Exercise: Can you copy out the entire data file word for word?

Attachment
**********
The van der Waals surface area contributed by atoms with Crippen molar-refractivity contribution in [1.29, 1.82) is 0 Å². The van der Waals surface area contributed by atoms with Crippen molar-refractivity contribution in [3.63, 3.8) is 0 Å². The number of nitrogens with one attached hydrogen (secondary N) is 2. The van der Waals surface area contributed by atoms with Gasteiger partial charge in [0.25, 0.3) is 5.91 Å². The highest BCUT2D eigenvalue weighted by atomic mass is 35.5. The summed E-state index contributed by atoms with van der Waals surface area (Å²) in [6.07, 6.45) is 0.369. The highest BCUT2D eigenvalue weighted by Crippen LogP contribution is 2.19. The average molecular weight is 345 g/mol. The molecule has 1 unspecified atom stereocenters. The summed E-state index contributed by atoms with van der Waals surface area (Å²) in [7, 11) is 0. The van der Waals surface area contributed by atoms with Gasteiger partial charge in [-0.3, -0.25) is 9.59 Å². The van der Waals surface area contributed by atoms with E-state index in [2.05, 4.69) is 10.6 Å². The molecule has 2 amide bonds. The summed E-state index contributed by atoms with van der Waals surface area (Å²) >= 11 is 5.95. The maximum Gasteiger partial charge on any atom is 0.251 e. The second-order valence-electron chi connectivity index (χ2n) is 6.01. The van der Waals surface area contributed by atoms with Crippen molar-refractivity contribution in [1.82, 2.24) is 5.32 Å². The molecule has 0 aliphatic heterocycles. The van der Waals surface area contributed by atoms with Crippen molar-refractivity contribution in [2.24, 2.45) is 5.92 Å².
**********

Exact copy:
The van der Waals surface area contributed by atoms with Crippen molar-refractivity contribution in [1.29, 1.82) is 0 Å². The van der Waals surface area contributed by atoms with Crippen molar-refractivity contribution in [3.63, 3.8) is 0 Å². The number of nitrogens with one attached hydrogen (secondary N) is 2. The van der Waals surface area contributed by atoms with Gasteiger partial charge in [0.25, 0.3) is 5.91 Å². The highest BCUT2D eigenvalue weighted by atomic mass is 35.5. The summed E-state index contributed by atoms with van der Waals surface area (Å²) in [6.07, 6.45) is 0.369. The highest BCUT2D eigenvalue weighted by Crippen LogP contribution is 2.19. The average molecular weight is 345 g/mol. The molecule has 1 unspecified atom stereocenters. The summed E-state index contributed by atoms with van der Waals surface area (Å²) in [7, 11) is 0. The van der Waals surface area contributed by atoms with Gasteiger partial charge in [-0.3, -0.25) is 9.59 Å². The van der Waals surface area contributed by atoms with E-state index in [2.05, 4.69) is 10.6 Å². The molecule has 2 amide bonds. The summed E-state index contributed by atoms with van der Waals surface area (Å²) >= 11 is 5.95. The maximum Gasteiger partial charge on any atom is 0.251 e. The second-order valence-electron chi connectivity index (χ2n) is 6.01. The van der Waals surface area contributed by atoms with Crippen molar-refractivity contribution in [1.82, 2.24) is 5.32 Å². The molecule has 0 aliphatic heterocycles. The van der Waals surface area contributed by atoms with Crippen molar-refractivity contribution in [2.24, 2.45) is 5.92 Å².